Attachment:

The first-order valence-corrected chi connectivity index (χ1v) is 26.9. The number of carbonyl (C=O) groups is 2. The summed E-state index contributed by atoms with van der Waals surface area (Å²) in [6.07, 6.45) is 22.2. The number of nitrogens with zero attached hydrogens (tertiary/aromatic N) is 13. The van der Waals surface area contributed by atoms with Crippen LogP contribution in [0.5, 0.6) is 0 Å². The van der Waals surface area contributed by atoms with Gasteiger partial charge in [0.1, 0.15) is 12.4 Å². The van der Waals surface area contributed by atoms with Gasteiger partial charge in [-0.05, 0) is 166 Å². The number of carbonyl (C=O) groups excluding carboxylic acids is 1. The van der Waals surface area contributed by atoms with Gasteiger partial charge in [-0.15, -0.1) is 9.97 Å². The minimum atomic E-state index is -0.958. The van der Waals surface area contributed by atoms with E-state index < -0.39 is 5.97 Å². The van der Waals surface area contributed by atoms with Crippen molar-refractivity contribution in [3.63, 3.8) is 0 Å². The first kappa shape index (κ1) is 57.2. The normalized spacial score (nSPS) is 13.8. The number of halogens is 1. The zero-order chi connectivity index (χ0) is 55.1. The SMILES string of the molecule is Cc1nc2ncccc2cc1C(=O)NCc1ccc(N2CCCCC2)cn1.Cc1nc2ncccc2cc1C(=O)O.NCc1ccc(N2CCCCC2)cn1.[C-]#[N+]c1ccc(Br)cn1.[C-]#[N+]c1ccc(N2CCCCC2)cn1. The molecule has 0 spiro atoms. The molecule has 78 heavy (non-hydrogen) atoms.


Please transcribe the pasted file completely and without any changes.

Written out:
The first-order valence-corrected chi connectivity index (χ1v) is 26.9. The number of carbonyl (C=O) groups is 2. The summed E-state index contributed by atoms with van der Waals surface area (Å²) in [6.07, 6.45) is 22.2. The number of nitrogens with zero attached hydrogens (tertiary/aromatic N) is 13. The van der Waals surface area contributed by atoms with Crippen LogP contribution in [0.5, 0.6) is 0 Å². The van der Waals surface area contributed by atoms with Gasteiger partial charge in [0.1, 0.15) is 12.4 Å². The van der Waals surface area contributed by atoms with Gasteiger partial charge in [-0.05, 0) is 166 Å². The number of carbonyl (C=O) groups excluding carboxylic acids is 1. The van der Waals surface area contributed by atoms with Gasteiger partial charge in [-0.15, -0.1) is 9.97 Å². The minimum atomic E-state index is -0.958. The van der Waals surface area contributed by atoms with E-state index < -0.39 is 5.97 Å². The van der Waals surface area contributed by atoms with Crippen molar-refractivity contribution in [3.63, 3.8) is 0 Å². The first kappa shape index (κ1) is 57.2. The normalized spacial score (nSPS) is 13.8. The number of halogens is 1. The zero-order chi connectivity index (χ0) is 55.1. The SMILES string of the molecule is Cc1nc2ncccc2cc1C(=O)NCc1ccc(N2CCCCC2)cn1.Cc1nc2ncccc2cc1C(=O)O.NCc1ccc(N2CCCCC2)cn1.[C-]#[N+]c1ccc(Br)cn1.[C-]#[N+]c1ccc(N2CCCCC2)cn1. The molecule has 0 spiro atoms. The molecule has 78 heavy (non-hydrogen) atoms.